Rigoletto

Music by

G. Verdi

Royal Opera House

London, UK

Monday September 13, 2021 - 7:00 PM
Thursday September 16, 2021 - 7:30 PM
Saturday September 18, 2021 - 7:30 PM
Tuesday September 21, 2021 - 7:30 PM
Friday September 24, 2021 - 7:30 PM
Monday September 27, 2021 - 7:30 PM
Wednesday September 29, 2021 - 7:30 PM

Cast

Rigoletto  Carlos Álvarez
Gilda  Lisette Oropesa
Duke of Mantua  Liparit Avetisyan
Sparafucile  Brindley Sherratt
Maddalena  Ramona Zaharia
Count Monterone  Eric Greene
Giovanna  Kseniia Nikolaieva
Marullo  Dominic Sedgwick
Borsa  Egor Zhuravskii
Count Ceprano  Blaise Malaba

Conductor

Antonio Pappano

Director

Oliver Mears

About

The Royal Opera Season will open with a new production of Verdi’s Rigoletto, directed by Oliver Mears, which will be his first production since becoming The Royal Opera’s Director of Opera in 2017. The new production will receive its premiere in September 2021, with Music Director Antonio Pappano conducting. Carlos Álvarez performs in the title role, alongside Lisette Oropesa and Liparit Avetisyan.

Media

Insights into The Royal Opera's new production of Verdi's Rigoletto

Reviews

A striking Rigoletto opens Oliver Mears' account at The Royal Opera

Both Álvarez and Oropesa are great actors. Oropesa also happens to be the finest lyric coloratura in the world today. Her soprano is quite dark lower down – hers is no tweetie-pie Gilda – and “Caro nome” revealed rock solid technique including an excellent trill. She narrowed her voice daringly fine at the top, but just within the bounds of control.

—  Mark Pullinger  •  Bachtrack

Rigoletto review – Oropesa is a matchless Gilda in powerful new take on Verdi’s tragedy

Oropesa makes a matchless Gilda, singing with an extraordinary beauty of tone and understated depth of feeling: this really is one of the truly great performances.

—  Tim Ashley  •  The Guardian

Rigoletto, Royal Opera House, London, review: A wickedly effective new production

Cuban-American soprano Lisette Oropesa’s Gilda has a fullness of tone which simply grows in beauty as she duets with the Duke, then launches into her ecstatic reverie, ‘Caro nome’.

—  Michael Church  •  iNews

Rigoletto

Lisette Oropesa has all Gilda’s notes at her command and manages the tricky task of conveying her character’s almost terrifying innocence.

—  George Hall  •  The Stage

Rigoletto review — thrilling new production opens the Royal Opera season

Lisette Oropesa is simply the most believable Gilda I have seen; not the most voluptuous voice, but used to devastatingly expressive effect. Her mixture of fragility and self-sacrifice, transferred from one controlling monster to another, is heart-rending.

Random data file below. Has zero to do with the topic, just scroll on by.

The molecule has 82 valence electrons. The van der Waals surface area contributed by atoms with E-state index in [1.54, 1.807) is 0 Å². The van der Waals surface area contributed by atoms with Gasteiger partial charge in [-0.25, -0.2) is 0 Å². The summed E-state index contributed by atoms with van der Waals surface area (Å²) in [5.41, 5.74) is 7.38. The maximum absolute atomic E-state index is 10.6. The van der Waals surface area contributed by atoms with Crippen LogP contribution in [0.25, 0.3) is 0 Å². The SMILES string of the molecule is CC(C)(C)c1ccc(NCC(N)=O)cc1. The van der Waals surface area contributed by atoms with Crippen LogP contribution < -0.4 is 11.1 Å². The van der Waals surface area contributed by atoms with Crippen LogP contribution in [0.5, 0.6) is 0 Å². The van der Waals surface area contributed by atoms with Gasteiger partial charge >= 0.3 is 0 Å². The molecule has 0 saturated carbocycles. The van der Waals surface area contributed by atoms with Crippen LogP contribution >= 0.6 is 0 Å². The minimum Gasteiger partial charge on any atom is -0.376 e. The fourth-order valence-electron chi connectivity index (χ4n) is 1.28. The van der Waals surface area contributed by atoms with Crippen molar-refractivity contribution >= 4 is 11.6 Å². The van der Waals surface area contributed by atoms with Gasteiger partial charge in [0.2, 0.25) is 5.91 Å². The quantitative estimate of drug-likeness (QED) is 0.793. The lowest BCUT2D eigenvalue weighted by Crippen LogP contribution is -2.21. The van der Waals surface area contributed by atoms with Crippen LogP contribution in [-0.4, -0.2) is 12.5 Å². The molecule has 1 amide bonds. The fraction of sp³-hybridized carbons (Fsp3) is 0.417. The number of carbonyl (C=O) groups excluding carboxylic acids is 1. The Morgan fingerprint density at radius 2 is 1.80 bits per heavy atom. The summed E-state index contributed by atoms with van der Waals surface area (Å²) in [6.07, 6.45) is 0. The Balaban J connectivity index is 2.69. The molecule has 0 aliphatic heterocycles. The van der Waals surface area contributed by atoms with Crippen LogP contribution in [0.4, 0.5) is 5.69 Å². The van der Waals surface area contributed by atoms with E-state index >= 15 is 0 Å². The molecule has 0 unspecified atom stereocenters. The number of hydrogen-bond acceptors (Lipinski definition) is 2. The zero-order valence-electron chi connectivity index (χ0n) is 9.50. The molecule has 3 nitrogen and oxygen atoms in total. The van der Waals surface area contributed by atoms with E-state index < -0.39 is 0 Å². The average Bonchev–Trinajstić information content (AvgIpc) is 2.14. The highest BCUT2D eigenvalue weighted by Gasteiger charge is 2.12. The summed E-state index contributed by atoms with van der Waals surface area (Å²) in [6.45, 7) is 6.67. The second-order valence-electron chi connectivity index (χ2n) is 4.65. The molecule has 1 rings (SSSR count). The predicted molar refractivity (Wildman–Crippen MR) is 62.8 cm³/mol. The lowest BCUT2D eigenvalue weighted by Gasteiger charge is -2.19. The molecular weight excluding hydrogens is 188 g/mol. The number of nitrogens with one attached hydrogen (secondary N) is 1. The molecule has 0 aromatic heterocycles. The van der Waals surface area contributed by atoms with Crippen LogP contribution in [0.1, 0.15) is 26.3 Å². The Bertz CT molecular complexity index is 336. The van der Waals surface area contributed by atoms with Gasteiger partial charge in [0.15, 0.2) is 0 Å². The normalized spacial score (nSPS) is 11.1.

—  Richard Morrison  •  The Times UK

Rigoletto, Royal Opera review - routine clouds the best in this season opener

Charismatic, though, he isn’t. Lisette Oropesa doesn’t have a huge amount to go on as the silly girl who loves her rapist to the end, but her lyric soprano – fuller than usual in this role – is engaged in a fascinatingly different “Caro nome” from the coloratura.

—  David Nice  •  The Arts Desk

Rigoletto at the Royal Opera House review - worth the 30 year wait

In her celebrated aria Caro nome, Lisette Oropesa succeeds in showing us both the virtuous flower and, with a flash of bare legs and an innocent roll on her bed, the sensual attraction she feels for the duplicitous duke. The extravagant ornamentation of the aria is delivered superbly, complete with real trill, yet with delicacy and subtlety. 

—  Barry Millington  •  Evening Standard

The Royal Opera – Season Opening – Oliver Mears’s new production of Verdi’s Rigoletto

Lisette Oropesa gave Gilda everything: she was warm voiced with her father, later steely determined, and ultimately fragile as she implores Him in Heaven for guidance, showing us the real Gilda.

—  Classical Source  •  Classical Source

Time will tell if Oliver Mears’s new Rigoletto for the Royal Opera will reveal more

Let’s start from the one absolute stellar contribution: that of Lisette Oropesa. After she cancelled singing Elvira (I puritani) in Gstaad recently, one did wonder if she would (a) show and (b) be at her best. Show she did, and this was the best Gilda I, for one, have heard. Her voice is beautifully pure and agile yet has a fullness that carries right to the back of the theatre. Her ‘Caro nome’ was a showstopper; she has an innocence, and yet we feel that underneath that is a knowing which is powerful.